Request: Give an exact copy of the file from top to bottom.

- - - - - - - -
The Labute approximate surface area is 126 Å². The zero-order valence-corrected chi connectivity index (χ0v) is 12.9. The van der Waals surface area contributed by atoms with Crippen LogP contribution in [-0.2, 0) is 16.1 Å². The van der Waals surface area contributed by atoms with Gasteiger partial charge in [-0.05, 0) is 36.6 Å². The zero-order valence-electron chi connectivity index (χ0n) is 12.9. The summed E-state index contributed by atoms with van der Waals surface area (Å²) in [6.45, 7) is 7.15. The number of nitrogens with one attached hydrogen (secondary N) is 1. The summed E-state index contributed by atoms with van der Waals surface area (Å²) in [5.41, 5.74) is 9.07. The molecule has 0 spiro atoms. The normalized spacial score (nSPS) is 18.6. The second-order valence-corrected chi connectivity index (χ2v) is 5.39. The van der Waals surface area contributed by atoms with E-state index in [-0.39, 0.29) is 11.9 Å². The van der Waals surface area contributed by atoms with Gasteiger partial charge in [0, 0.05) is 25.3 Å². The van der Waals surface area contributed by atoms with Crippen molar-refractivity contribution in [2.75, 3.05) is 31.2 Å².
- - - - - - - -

The Labute approximate surface area is 126 Å². The zero-order valence-corrected chi connectivity index (χ0v) is 12.9. The van der Waals surface area contributed by atoms with Crippen LogP contribution in [-0.2, 0) is 16.1 Å². The van der Waals surface area contributed by atoms with Gasteiger partial charge in [-0.05, 0) is 36.6 Å². The zero-order valence-electron chi connectivity index (χ0n) is 12.9. The summed E-state index contributed by atoms with van der Waals surface area (Å²) in [6.45, 7) is 7.15. The number of nitrogens with one attached hydrogen (secondary N) is 1. The summed E-state index contributed by atoms with van der Waals surface area (Å²) in [5.41, 5.74) is 9.07. The molecule has 0 spiro atoms. The normalized spacial score (nSPS) is 18.6. The second-order valence-corrected chi connectivity index (χ2v) is 5.39. The van der Waals surface area contributed by atoms with E-state index in [-0.39, 0.29) is 11.9 Å². The van der Waals surface area contributed by atoms with Gasteiger partial charge in [0, 0.05) is 25.3 Å². The van der Waals surface area contributed by atoms with Crippen molar-refractivity contribution in [2.75, 3.05) is 31.2 Å².